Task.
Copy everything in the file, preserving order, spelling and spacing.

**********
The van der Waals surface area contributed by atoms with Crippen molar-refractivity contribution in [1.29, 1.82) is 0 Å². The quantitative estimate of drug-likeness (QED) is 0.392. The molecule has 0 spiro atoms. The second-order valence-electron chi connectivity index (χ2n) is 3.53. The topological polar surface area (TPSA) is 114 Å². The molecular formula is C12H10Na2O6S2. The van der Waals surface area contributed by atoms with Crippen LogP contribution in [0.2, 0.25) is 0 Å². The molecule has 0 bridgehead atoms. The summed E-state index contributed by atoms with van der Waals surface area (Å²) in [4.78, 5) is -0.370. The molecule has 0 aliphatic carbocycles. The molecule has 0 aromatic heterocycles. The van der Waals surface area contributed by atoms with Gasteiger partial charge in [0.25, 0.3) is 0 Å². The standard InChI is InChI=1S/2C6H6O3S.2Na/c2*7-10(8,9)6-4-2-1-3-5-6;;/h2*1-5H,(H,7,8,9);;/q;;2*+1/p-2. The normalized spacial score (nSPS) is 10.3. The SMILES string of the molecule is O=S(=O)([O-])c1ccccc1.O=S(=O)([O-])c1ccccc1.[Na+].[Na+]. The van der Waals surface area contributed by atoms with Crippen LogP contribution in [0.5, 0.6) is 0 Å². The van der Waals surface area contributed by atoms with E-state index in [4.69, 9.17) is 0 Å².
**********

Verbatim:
The van der Waals surface area contributed by atoms with Crippen molar-refractivity contribution in [1.29, 1.82) is 0 Å². The quantitative estimate of drug-likeness (QED) is 0.392. The molecule has 0 spiro atoms. The second-order valence-electron chi connectivity index (χ2n) is 3.53. The topological polar surface area (TPSA) is 114 Å². The molecular formula is C12H10Na2O6S2. The van der Waals surface area contributed by atoms with Crippen LogP contribution in [0.2, 0.25) is 0 Å². The molecule has 0 bridgehead atoms. The summed E-state index contributed by atoms with van der Waals surface area (Å²) in [4.78, 5) is -0.370. The molecule has 0 aliphatic carbocycles. The molecule has 0 aromatic heterocycles. The van der Waals surface area contributed by atoms with Gasteiger partial charge in [0.25, 0.3) is 0 Å². The standard InChI is InChI=1S/2C6H6O3S.2Na/c2*7-10(8,9)6-4-2-1-3-5-6;;/h2*1-5H,(H,7,8,9);;/q;;2*+1/p-2. The normalized spacial score (nSPS) is 10.3. The SMILES string of the molecule is O=S(=O)([O-])c1ccccc1.O=S(=O)([O-])c1ccccc1.[Na+].[Na+]. The van der Waals surface area contributed by atoms with Crippen LogP contribution in [0.5, 0.6) is 0 Å². The van der Waals surface area contributed by atoms with E-state index in [4.69, 9.17) is 0 Å².